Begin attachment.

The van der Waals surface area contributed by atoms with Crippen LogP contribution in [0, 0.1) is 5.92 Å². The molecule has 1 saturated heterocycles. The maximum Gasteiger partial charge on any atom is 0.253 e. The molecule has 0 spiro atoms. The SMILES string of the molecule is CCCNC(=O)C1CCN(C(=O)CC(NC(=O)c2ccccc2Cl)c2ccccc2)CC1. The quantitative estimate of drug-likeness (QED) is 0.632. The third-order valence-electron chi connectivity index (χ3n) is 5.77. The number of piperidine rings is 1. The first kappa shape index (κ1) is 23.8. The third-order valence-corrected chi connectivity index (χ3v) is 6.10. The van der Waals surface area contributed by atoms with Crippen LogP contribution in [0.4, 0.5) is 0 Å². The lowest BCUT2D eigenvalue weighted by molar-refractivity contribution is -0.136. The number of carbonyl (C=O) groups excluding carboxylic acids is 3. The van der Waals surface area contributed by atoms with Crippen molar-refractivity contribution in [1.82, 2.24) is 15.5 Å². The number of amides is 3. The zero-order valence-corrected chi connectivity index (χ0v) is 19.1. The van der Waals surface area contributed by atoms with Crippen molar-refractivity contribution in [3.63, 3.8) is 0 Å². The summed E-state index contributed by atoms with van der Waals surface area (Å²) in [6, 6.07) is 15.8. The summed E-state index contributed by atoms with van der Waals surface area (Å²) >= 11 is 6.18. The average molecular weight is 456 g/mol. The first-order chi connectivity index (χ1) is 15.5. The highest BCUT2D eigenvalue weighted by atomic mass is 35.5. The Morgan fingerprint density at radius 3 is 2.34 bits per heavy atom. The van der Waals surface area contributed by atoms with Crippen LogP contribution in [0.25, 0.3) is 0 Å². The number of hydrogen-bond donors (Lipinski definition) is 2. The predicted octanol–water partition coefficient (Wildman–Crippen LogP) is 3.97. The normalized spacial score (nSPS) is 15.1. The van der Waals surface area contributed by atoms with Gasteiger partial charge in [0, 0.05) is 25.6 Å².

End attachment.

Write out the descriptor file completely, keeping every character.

The van der Waals surface area contributed by atoms with Crippen LogP contribution in [0, 0.1) is 5.92 Å². The molecule has 1 saturated heterocycles. The maximum Gasteiger partial charge on any atom is 0.253 e. The molecule has 0 spiro atoms. The SMILES string of the molecule is CCCNC(=O)C1CCN(C(=O)CC(NC(=O)c2ccccc2Cl)c2ccccc2)CC1. The quantitative estimate of drug-likeness (QED) is 0.632. The third-order valence-electron chi connectivity index (χ3n) is 5.77. The number of piperidine rings is 1. The first kappa shape index (κ1) is 23.8. The third-order valence-corrected chi connectivity index (χ3v) is 6.10. The van der Waals surface area contributed by atoms with Crippen LogP contribution in [0.4, 0.5) is 0 Å². The lowest BCUT2D eigenvalue weighted by molar-refractivity contribution is -0.136. The number of carbonyl (C=O) groups excluding carboxylic acids is 3. The van der Waals surface area contributed by atoms with Crippen molar-refractivity contribution in [1.82, 2.24) is 15.5 Å². The number of amides is 3. The zero-order valence-corrected chi connectivity index (χ0v) is 19.1. The van der Waals surface area contributed by atoms with Crippen molar-refractivity contribution in [3.63, 3.8) is 0 Å². The summed E-state index contributed by atoms with van der Waals surface area (Å²) in [6, 6.07) is 15.8. The summed E-state index contributed by atoms with van der Waals surface area (Å²) >= 11 is 6.18. The average molecular weight is 456 g/mol. The first-order chi connectivity index (χ1) is 15.5. The highest BCUT2D eigenvalue weighted by atomic mass is 35.5. The Morgan fingerprint density at radius 3 is 2.34 bits per heavy atom. The van der Waals surface area contributed by atoms with Crippen LogP contribution in [0.25, 0.3) is 0 Å². The number of hydrogen-bond donors (Lipinski definition) is 2. The predicted octanol–water partition coefficient (Wildman–Crippen LogP) is 3.97. The normalized spacial score (nSPS) is 15.1. The van der Waals surface area contributed by atoms with Gasteiger partial charge in [0, 0.05) is 25.6 Å².